One craze that has been developed in this 21st century is ‘3D printing’. While most of us couldn’t even afford 2d printers, 3D printers and its technology widened its structure from printing small toys to even gigantic buildings and now ‘human organs’ ready for transplantation.
No more angst of tissue damage, bone breakage or heart failure as you could have another one!
3D Printing for Organ Transplants
The global organ shortage deceases people before transplants are available and in India 500,000 people died due to organ unavailability in 2019. The shortage leaves thousands or lakhs of people in the waiting list. In motive the reduce the numbers, researchers have now formulated 3d printing biological organs, simply called ‘3D Bioprinting’.
Bioprinting refers to 3D printing the biomaterial (material for printing) in layers to build complex bodily structures like skin, bones, corneas and even heart. For any organ transplant, one should match with your bodily cells, only if, the patient survives. Reasoning to this, the organ to be printed is fed with requisite cells taken from a patient – or, if this isn’t possible, adult stem cells can be used – and cultivated into a bioink to ‘print’ an organ.
These are held together through some sort of dissolvable gel or collagen scaffold which can support the cells and mould them into the correct shape.
Printing body parts may well be the next step in organ transplantation – harvesting stem cells from a transplant recipient and printing them into a replacement organ could help bypass complications associated with organ transplant such as long waits for a suitable donor or immune rejection of the new organ.
So, what are all the organs, researchers have attempted to bioprint?
Researchers from Swansea University, UK developed a bioprinting process for making artificial bone matrix, using durable, regenerative biomaterial. Currently, for severe bone fractures, ‘bone grafting’ replacing missed or damaged bones with synthetic, cement-based materials is performed, that often have inappropriate mechanical integrity & forbids tissue formation.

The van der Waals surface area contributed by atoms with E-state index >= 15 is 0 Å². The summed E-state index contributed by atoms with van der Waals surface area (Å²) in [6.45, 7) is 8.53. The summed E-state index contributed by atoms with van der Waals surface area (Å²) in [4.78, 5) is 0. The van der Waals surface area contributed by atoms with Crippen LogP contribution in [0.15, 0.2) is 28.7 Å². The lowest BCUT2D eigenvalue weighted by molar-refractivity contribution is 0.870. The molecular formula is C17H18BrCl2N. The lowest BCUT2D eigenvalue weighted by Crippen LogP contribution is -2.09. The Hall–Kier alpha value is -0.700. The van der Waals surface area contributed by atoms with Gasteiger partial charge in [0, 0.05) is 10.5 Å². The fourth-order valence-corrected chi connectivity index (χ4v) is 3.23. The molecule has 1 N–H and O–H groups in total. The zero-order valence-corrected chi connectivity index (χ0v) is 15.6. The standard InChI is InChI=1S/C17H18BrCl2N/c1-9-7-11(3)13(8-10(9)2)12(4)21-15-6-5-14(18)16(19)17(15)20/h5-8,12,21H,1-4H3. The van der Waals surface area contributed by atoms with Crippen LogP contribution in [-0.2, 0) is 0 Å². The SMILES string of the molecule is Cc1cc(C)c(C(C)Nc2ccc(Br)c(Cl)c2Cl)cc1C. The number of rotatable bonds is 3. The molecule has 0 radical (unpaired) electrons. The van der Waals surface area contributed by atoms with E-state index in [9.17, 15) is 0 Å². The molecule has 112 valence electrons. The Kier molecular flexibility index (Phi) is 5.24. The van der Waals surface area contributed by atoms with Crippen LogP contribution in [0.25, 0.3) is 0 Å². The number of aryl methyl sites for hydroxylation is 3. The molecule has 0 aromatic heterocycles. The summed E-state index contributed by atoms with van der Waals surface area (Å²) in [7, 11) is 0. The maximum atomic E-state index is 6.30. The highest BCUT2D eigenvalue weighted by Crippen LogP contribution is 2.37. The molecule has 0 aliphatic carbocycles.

While this bioprinted bones can be a ditto of missing bones, rendering integrity, flexibility and tissue formation.
A group of scientists at the American Friends of Tel Aviv University have 3D printed a fully-vascularised heart using fat tissue cells from a donor.
The fat cells were partially cultured and reprogrammed into heart cells. The entire heart structure is present with all cells, blood vessels, ventricles and chambers. The structure was based on medical images of the donor patient’s own heart.
The technology is still in its early stages – the heart the researchers have printed is the size of a rabbit’s heart and is unable to pump any blood. The researchers hope to test these printed hearts in animals once they have worked on rescaling the organs and getting them to beat.
Traumatic events like vehicle accidents, workplace injuries or violence put away 22.6 million people requiring neurosurgical interventions, normally a tissue damage.
The disconnected nerve ends could be realigned and stimulate the nerve growth in current surgical techniques, but the result is not guaranteed or the function is never as before.
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Using 3D bioprinting technique, a research team created a porous structure made of the patient’s neural cells and a biomaterial to bridge an injured nerve. We used alginate — derived from algae — because the human body does not reject it.
While this technique has not yet been tested in people, once refined, it has the potential to help patients waiting for tissues and organs.
The World’s first synthetic cornea transplant was carried out on January 11 at the Beilinson Hospital in Israel. Being granted approval in 2020 to move forward with clinical tries to implant artificial synthetic cornea, the Israeli startup CorNeat Vision triumphed by regaining the sight of a 78-yr old blind man, who had lost his vision, 10 years back.
Skin transplant for replacing burned wounds with fresh skin drives it easy than before with traditional skin grafting, where they harvested healthy skin from an unburnt part of a patient’s body. This limit, if the burn is spread all over the body. However, in this printing technique, a patch of skin only 10% of the size of the burn can be used to grow enough cells for 3D printing. A scanner is used to determine the size and depth of the wound, and the printer then takes this information and prints hypodermic, dermic, and epidermic skin cells at the corresponding depths to cover the wound.
As trials around this technology move forward, the research team is hoping to see if stem cells from amniotic fluid and placentas are as effective as patient skin in healing these wounds.